Realignment and Re-entry

Like most states, California has never seriously invested in helping ex-offenders re-establish themselves in society after serving their time. To the contrary, ex-offenders are stigmatized in a variety of ways—barred from many forms of employment, unable to receive public benefits of various kinds, and effectively disenfranchised.Because California is now required by a federal court to significantly reduce state prison populations, this could be an opportunity for low-level offenders to be released into re-entry programs. Instead, under what is called “realignment,” many county sheriffs are seeking to keep low-level offenders locked up rather than assist in their successful re-entry. We need to fight for real re-entry support services if realignment is not to become just another form of warehousing.

Don’t Blame Realignment for Crime Spike

ast month, my job sent me to a slew of police community meetings. San Franciscans, angry that their Audis’ windows were smashed or their iPhone was stolen at 6th and Market, demanded answers. Like clockwork, the Captains leading the meeting shook their heads and told us, “It’s all the folks out of state prison because of Realignment. People who used to be in state prison, now they’re on our streets.” Is it true? Public Safety Realignment legislation AB109 (aka “Realignment”), redirected … [Read more...]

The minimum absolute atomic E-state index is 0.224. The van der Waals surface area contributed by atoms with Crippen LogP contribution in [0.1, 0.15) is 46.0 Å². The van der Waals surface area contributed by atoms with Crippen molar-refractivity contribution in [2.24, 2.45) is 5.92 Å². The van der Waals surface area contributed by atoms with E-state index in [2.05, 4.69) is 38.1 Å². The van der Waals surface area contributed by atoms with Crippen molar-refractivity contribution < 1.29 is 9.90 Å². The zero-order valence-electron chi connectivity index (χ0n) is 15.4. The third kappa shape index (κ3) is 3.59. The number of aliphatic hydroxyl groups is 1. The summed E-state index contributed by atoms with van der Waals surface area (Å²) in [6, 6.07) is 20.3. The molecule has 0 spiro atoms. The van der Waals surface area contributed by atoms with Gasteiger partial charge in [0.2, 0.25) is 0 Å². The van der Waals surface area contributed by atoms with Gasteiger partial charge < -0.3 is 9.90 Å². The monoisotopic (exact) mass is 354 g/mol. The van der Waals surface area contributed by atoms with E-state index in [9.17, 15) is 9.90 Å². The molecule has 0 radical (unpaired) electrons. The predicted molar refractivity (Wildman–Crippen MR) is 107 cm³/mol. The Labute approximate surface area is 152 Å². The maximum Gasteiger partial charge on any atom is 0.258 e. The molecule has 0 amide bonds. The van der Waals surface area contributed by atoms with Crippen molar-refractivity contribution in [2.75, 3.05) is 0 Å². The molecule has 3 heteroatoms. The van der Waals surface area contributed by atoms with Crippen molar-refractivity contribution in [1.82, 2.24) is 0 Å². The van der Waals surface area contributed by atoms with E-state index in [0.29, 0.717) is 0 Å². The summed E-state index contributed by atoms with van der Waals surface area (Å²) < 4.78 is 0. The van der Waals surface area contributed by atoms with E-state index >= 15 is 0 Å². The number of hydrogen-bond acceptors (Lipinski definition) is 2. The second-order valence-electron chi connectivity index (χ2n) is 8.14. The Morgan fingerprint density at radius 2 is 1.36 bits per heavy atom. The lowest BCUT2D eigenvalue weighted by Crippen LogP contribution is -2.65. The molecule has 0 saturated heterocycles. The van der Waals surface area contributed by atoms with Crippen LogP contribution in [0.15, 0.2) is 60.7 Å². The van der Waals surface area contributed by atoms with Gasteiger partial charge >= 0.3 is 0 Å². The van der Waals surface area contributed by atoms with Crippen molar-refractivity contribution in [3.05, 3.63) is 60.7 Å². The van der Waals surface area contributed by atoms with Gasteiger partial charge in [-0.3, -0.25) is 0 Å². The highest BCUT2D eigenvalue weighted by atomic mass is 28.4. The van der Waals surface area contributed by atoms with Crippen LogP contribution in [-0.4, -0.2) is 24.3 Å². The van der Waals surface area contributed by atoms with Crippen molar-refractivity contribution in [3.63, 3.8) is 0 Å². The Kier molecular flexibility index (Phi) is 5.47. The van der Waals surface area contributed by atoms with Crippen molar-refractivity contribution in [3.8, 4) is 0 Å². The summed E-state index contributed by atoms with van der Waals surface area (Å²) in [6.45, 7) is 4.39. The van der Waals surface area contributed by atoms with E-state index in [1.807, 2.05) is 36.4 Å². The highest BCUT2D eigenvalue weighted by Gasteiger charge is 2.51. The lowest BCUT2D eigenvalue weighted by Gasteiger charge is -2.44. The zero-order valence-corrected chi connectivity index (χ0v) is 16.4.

One County’s Success Story with Realignment

omething is happening, quietly, in Contra Costa County that should get the attention of the entire state. If it did, we could be on the road to much better, more cost-effective policies for keeping our communities safe. Since October 2011, California counties have faced a new responsibility for their criminal justice populations. In an effort to reduce overcrowding in state prisons, the governor and Legislature enacted Public Safety Realignment, which shifted management of – and money for – … [Read more...]

Post-Prison Arrests Down, Convictions Static under Realignment

ne-year arrest rates are down and conviction rates are virtually static for offenders released after completing their state prison sentences post-Realignment, according to a report released today by the California Department of Corrections and Rehabilitation (CDCR). “The results here are very encouraging, especially when you consider they reflect the very beginning of Realignment, when counties were in the early stages of implementing rehabilitative programs.” said CDCR Secretary Jeff Beard. … [Read more...]

How Counties Handle Realignment Differently

The state's prison realignment program shifted thousands of would-be state prisoners to local control. But it didn't set up a mechanism for tracking what happened to the population or the impact on the counties where they ended up. Now, two papers out of Stanford Law School's Criminal Justice Center look at how realignment is playing out in California counties. How realignment is perceived In the first study, Stanford Law Professor Joan Petersilia spoke with 125 local stakeholders: police … [Read more...]

Hold Your County Supervisors Accountable: Share the Video, Sign the Petition